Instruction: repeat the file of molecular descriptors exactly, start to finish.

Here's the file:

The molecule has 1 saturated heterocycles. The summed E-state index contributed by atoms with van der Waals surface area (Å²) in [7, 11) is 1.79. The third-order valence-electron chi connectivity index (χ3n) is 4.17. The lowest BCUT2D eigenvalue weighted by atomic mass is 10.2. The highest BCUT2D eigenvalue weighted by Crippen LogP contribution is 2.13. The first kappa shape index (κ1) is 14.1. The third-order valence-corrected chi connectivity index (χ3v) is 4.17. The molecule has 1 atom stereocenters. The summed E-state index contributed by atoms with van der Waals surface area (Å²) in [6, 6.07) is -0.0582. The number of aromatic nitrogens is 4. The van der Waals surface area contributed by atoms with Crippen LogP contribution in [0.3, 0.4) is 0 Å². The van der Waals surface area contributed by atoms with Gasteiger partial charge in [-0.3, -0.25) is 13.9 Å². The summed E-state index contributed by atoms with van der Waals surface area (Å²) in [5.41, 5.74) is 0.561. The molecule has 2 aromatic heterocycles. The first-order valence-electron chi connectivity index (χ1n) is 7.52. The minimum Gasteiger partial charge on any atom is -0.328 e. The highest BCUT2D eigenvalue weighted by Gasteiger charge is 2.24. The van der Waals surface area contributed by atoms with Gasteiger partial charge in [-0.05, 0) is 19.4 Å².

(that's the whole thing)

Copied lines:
The molecule has 1 saturated heterocycles. The summed E-state index contributed by atoms with van der Waals surface area (Å²) in [7, 11) is 1.79. The third-order valence-electron chi connectivity index (χ3n) is 4.17. The lowest BCUT2D eigenvalue weighted by atomic mass is 10.2. The highest BCUT2D eigenvalue weighted by Crippen LogP contribution is 2.13. The first kappa shape index (κ1) is 14.1. The third-order valence-corrected chi connectivity index (χ3v) is 4.17. The molecule has 1 atom stereocenters. The summed E-state index contributed by atoms with van der Waals surface area (Å²) in [6, 6.07) is -0.0582. The number of aromatic nitrogens is 4. The van der Waals surface area contributed by atoms with Crippen LogP contribution in [0.3, 0.4) is 0 Å². The van der Waals surface area contributed by atoms with Gasteiger partial charge in [-0.3, -0.25) is 13.9 Å². The summed E-state index contributed by atoms with van der Waals surface area (Å²) in [5.41, 5.74) is 0.561. The molecule has 2 aromatic heterocycles. The first-order valence-electron chi connectivity index (χ1n) is 7.52. The minimum Gasteiger partial charge on any atom is -0.328 e. The highest BCUT2D eigenvalue weighted by Gasteiger charge is 2.24. The van der Waals surface area contributed by atoms with Gasteiger partial charge in [-0.05, 0) is 19.4 Å².